cover image The Last Shogun: The Life of Tokugawa Yoshinobu

The Last Shogun: The Life of Tokugawa Yoshinobu

Ryotaro Shiba. Kodansha America, $25 (288pp) ISBN 978-1-56836-217-5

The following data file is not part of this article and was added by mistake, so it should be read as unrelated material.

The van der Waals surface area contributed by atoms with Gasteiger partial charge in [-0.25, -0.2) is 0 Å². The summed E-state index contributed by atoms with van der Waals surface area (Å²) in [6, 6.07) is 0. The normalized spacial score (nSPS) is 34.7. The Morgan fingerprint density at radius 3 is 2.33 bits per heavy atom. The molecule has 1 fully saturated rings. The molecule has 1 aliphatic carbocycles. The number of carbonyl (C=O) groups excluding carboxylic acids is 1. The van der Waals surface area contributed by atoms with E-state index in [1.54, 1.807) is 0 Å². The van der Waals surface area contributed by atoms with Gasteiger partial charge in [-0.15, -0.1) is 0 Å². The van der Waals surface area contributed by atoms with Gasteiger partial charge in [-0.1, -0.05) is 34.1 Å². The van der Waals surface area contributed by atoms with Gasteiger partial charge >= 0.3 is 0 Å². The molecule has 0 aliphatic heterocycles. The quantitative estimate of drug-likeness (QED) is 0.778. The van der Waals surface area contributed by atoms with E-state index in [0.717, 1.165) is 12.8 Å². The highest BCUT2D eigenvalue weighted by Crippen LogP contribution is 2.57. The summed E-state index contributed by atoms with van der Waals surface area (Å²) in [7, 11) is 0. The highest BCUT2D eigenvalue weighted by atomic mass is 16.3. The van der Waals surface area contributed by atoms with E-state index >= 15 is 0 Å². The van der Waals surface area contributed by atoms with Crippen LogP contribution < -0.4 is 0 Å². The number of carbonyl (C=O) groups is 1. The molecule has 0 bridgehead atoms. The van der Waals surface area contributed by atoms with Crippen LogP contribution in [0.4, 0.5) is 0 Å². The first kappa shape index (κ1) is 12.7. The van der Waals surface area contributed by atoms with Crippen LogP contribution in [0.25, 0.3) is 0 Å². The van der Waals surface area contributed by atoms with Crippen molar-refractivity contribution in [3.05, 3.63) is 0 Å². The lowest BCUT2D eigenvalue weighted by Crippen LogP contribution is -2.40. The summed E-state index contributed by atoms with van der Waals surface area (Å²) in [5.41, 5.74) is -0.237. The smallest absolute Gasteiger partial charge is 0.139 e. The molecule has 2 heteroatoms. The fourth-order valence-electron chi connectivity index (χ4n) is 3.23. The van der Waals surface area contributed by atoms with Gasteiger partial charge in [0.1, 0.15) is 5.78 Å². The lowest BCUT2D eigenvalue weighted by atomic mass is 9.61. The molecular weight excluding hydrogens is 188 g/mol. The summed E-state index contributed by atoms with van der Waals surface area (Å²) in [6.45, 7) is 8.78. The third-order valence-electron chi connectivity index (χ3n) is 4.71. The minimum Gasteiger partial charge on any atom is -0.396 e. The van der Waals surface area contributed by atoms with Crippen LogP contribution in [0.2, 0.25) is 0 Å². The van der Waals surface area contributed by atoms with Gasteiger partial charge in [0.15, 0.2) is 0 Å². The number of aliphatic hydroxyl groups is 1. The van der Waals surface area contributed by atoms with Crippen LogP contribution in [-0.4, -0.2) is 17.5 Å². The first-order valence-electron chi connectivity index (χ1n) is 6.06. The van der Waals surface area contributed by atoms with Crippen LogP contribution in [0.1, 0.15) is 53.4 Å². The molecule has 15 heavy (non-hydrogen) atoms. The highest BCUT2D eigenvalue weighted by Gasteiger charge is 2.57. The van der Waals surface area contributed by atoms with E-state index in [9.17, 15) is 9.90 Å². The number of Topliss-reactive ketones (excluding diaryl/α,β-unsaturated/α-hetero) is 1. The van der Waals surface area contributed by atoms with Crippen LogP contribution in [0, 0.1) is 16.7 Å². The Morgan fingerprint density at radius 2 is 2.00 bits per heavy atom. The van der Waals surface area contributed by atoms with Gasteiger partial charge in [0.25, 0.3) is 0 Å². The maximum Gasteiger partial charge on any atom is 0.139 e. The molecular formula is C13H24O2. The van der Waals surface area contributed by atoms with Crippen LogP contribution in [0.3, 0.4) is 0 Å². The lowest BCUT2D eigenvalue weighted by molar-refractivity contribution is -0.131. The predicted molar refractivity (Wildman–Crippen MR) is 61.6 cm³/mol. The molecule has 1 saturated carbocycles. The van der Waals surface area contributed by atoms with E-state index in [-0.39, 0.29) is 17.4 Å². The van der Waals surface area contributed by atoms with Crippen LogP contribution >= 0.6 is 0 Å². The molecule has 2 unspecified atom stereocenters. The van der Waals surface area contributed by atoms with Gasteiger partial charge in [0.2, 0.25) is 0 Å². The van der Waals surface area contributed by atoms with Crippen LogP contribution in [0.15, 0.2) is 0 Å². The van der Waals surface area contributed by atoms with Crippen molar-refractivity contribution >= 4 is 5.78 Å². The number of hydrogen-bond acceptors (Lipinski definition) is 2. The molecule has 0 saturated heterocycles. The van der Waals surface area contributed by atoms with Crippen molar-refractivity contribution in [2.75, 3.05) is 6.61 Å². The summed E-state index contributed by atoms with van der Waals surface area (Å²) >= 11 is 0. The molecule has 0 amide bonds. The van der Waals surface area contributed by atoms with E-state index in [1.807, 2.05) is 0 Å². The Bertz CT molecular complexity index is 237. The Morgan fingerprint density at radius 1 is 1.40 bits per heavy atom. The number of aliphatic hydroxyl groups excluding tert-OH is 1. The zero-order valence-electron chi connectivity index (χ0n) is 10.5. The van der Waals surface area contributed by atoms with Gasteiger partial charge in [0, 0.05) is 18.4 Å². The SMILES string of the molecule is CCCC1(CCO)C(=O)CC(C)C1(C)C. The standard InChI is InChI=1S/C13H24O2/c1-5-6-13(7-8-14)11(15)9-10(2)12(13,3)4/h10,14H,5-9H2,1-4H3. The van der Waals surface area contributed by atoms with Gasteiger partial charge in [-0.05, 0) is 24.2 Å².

As the late Shiba admits, the story of Tokugawa Yoshinobu (1837-1913) the 15th and last shogun of Japan, is not one that ""lends itself easily to retelling"" even for those very familiar with the history of the shogunate--the military, as opposed to the civil, government that ruled Japan. Yoshinobu seems to have anticipated that the political system that would make him shogun was an unwieldy relic--a prediction that was validated by his tenure of only two years. His reluctance seemed straightforward enough, yet numerous political assignations and assassinations, the threat and allure of the West as embodied in U.S. Commodore Matthew Perry's ship anchored in Edo Bay, and the warring factions of the crumbling shogunate prompted several abrupt about-faces, which surprised even his closest advisers. This is the first complete work of the historical novelist and newspaper reporter Shiba (1923-1996) to be translated into English. Immensely prodigious and popular in Japan, Shiba writes with an easy if occasionally lugubrious style--""Keiki was as uncomfortable as if he had caught a whiff of his father's viscera."" His confident omniscience, complete with reconstructed dialogue, may not travel well, but his curiosity about and keen observation of the human condition will. He manages to make his subject's convoluted twists and turns quite palatable to Meiji-era neophytes. (May)